Mr. Pierpoint. That's wonderful. Well, let me tell you, Mr. President, there are aboutówell, over 1,800 people assembled in this room tonight listening to you. And I told the Vice President that they are actually here for him, but you know the truth. [Laughter] We all hoped that you would make it. We well understand that you could not.

Among these people are many of your Cabinet Secretaries. There's only really one that I think is very noticeable by his absence. I haven't seen Secretary Haig. I wondered if you've been watching television tonight. We are a little worried who's in the Situation Room and who's in control. [Laughter]

The President. Well, I'll tell you, wherever he is, I have every confidence in him. [Laughter]

Mr. Pierpoint. Very good, Mr. President. We really appreciate your call.

The President. Well, if I could be serious for just a moment, there's someone who isn't there tonight and yet, in a sense, I'm sure in all our hearts is. And I'd like to give the phone to Nancy for a moment to say something, and you'll understand when she does.
Mr. Pierpoint. Thank you.

Mrs. Reagan. Hello. I really want to say-this is a message to Sarah, and Sarah, I hope you're there.

Mr. Pierpoint. And Sarah is here, Mrs. Reagan. I believe she's over at table 45. [Applause]
Mrs. Reagan. Oh, good.

Mr. Pierpoint. Sarah Brady is now standing up, Mrs. Reagan. And as you can imagine, she's receiving a very warm round of applause.

Mrs. Reagan. Sarah, you remember those days in the hospital when you and I had many conversations. And we both agreed that you and I, from now on, had a bond that was very special and that nobody could ever break. It was just something between you and me that was ours. And I want you to know that you've never left my thoughts and my prayers, and all my love and all my prayers are with you as they always have been. And I know that both our fellows are going to make it, and I send you and Jim all my love.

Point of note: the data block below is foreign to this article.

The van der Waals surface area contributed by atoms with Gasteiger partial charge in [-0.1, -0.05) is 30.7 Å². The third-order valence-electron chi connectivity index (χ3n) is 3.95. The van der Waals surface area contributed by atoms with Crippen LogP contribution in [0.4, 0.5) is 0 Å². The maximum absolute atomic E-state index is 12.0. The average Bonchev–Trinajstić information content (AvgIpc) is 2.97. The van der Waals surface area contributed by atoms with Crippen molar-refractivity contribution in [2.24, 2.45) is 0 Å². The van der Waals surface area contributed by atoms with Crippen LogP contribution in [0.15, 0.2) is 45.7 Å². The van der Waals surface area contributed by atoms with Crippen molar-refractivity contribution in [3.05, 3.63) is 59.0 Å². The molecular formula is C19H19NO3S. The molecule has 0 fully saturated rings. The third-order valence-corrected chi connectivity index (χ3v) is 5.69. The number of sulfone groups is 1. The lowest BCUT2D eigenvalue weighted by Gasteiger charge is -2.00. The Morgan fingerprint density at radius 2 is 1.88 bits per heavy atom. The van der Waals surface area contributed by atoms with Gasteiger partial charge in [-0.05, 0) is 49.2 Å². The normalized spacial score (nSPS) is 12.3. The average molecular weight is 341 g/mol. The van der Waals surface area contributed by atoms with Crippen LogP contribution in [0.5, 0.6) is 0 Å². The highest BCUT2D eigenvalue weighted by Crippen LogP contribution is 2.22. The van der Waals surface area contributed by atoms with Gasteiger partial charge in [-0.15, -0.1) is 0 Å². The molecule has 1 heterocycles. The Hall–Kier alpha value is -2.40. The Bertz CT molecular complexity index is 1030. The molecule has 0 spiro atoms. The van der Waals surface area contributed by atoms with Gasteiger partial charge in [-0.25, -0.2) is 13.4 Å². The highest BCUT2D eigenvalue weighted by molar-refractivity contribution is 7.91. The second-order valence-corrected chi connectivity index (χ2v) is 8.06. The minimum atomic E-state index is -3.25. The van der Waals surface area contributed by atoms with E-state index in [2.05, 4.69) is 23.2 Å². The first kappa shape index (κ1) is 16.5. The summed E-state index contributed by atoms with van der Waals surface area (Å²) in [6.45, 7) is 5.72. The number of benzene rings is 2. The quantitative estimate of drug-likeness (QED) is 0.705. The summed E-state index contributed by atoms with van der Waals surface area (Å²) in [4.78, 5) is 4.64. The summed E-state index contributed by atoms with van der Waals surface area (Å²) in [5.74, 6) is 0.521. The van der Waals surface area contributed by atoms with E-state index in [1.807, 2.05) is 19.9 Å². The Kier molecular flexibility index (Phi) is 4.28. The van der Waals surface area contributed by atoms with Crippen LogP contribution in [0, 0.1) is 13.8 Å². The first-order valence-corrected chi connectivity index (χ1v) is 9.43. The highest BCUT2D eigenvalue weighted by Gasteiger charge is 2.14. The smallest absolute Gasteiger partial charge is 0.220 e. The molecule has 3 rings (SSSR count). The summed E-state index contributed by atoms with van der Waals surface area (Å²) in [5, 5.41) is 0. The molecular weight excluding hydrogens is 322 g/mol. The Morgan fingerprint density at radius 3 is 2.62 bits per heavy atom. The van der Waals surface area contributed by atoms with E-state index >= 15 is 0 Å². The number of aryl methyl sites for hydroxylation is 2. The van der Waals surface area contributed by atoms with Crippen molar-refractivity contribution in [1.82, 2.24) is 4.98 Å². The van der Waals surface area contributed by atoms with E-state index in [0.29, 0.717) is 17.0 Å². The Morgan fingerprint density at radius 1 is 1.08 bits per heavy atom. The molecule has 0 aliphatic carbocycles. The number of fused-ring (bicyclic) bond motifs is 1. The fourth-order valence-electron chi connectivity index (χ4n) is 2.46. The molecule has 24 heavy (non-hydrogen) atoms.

Mr. Pierpoint. And we all join you, Mrs. Reagan in those thoughts to the Bradys. [Applause]

The President. Bob, thank you very much. Could I just say.-

Mr. Pierpoint. Mr. President, the entire room is standing and applauding Sarah Brady.

The President. Well, could I then suggest something?

Mr. Pierpoint. We're having a little trouble hearing you because the applause is so loud in this room for Sarah and Jim Brady.
The President. All right.

Mr. Pierpoint. I think the President would like to sign off if you'll all be seated.

The President. Yes, I'd like to say just one thing before you sit down, and that is, as long as you're standing, I know how close to all of you is "The Bear," and certainly Nancy said it, there isn't an hour that he isn't in our prayers. Why don't we raise a glass to "The Bear's" health and to Sarah?

Mr. Pierpoint. That's certainly a fine idea. Everyone stand, please, and let's raise a glass to "The Bear" and to Sarah. To their good health.

We've done it, Mr. President.

The President. Thank you very much. Mr. Pierpoint. Thank you for calling.

The President. Well, I'm looking forward to the next news conference. I have so many questions to ask you all. [Laughter]

Mr. Pierpoint. We've got a few for you too. And have a very pleasant weekend, and don't work too hard on that speech for Tuesday night.

The President. All right, and good night and enjoy yourselves. God bless all of you. Mr. Pierpoint. Thank you.

The President. Thank you.


Note: The exchange of remarks began at approximately 8:15 p.m. in the International Ballroom at the Washington Hilton Hotel. Also speaking were Robert C. Pierpoint of CBS News, president, and Clifford Evans of RKO General Broadcasting, incoming president, White House Correspondents Association.
Citation: Ronald Reagan: "Remarks by Telephone at the Annual Dinner of the White House Correspondents Association ," April 25, 1981. Online by Gerhard Peters and John T. Woolley, The American Presidency Project. http://www.presidency.ucsb.edu/ws/?pid=43743.
Home         
© 1999-2014 - Gerhard Peters - The American Presidency Project
Locations of visitors to this page